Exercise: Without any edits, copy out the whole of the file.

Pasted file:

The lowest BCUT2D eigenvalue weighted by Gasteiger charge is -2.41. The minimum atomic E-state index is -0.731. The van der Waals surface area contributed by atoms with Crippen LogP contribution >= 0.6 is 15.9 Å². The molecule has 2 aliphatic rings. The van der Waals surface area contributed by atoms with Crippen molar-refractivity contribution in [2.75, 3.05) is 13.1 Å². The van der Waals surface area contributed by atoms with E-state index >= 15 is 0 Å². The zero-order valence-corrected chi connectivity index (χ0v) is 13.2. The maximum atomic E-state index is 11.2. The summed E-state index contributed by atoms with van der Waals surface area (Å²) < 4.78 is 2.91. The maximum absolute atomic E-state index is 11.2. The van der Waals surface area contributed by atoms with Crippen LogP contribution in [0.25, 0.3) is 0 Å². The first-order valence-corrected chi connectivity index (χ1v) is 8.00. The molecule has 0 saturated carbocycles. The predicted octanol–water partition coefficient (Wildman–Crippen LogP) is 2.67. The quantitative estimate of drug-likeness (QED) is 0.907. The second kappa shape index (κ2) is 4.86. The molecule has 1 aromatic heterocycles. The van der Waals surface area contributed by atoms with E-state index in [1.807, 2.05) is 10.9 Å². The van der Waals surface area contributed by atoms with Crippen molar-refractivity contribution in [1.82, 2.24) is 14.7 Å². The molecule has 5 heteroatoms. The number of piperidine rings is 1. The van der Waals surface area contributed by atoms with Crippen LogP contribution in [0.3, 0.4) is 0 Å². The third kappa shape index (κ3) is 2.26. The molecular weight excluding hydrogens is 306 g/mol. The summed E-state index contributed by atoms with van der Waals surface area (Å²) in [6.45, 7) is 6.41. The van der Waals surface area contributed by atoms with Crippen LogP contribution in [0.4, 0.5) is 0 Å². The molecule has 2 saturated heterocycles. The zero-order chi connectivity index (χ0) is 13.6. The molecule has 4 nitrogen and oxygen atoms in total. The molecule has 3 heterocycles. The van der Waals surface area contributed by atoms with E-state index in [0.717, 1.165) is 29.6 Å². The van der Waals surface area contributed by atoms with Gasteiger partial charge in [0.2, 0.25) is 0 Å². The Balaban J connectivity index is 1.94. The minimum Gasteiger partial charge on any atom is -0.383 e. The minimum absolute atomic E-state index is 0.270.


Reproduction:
The lowest BCUT2D eigenvalue weighted by Gasteiger charge is -2.41. The minimum atomic E-state index is -0.731. The van der Waals surface area contributed by atoms with Crippen LogP contribution >= 0.6 is 15.9 Å². The molecule has 2 aliphatic rings. The van der Waals surface area contributed by atoms with Crippen molar-refractivity contribution in [2.75, 3.05) is 13.1 Å². The van der Waals surface area contributed by atoms with E-state index >= 15 is 0 Å². The zero-order valence-corrected chi connectivity index (χ0v) is 13.2. The maximum atomic E-state index is 11.2. The summed E-state index contributed by atoms with van der Waals surface area (Å²) < 4.78 is 2.91. The maximum absolute atomic E-state index is 11.2. The van der Waals surface area contributed by atoms with Crippen LogP contribution in [0.25, 0.3) is 0 Å². The first-order valence-corrected chi connectivity index (χ1v) is 8.00. The molecule has 0 saturated carbocycles. The predicted octanol–water partition coefficient (Wildman–Crippen LogP) is 2.67. The quantitative estimate of drug-likeness (QED) is 0.907. The second kappa shape index (κ2) is 4.86. The molecule has 1 aromatic heterocycles. The van der Waals surface area contributed by atoms with E-state index in [1.807, 2.05) is 10.9 Å². The van der Waals surface area contributed by atoms with Crippen molar-refractivity contribution in [1.82, 2.24) is 14.7 Å². The molecule has 5 heteroatoms. The number of piperidine rings is 1. The van der Waals surface area contributed by atoms with Crippen LogP contribution in [0.3, 0.4) is 0 Å². The third kappa shape index (κ3) is 2.26. The molecular weight excluding hydrogens is 306 g/mol. The summed E-state index contributed by atoms with van der Waals surface area (Å²) in [6.45, 7) is 6.41. The van der Waals surface area contributed by atoms with Crippen LogP contribution in [0.4, 0.5) is 0 Å². The molecule has 2 saturated heterocycles. The zero-order chi connectivity index (χ0) is 13.6. The molecule has 4 nitrogen and oxygen atoms in total. The molecule has 3 heterocycles. The van der Waals surface area contributed by atoms with E-state index in [0.717, 1.165) is 29.6 Å². The van der Waals surface area contributed by atoms with Gasteiger partial charge in [0.2, 0.25) is 0 Å². The Balaban J connectivity index is 1.94. The minimum Gasteiger partial charge on any atom is -0.383 e. The minimum absolute atomic E-state index is 0.270.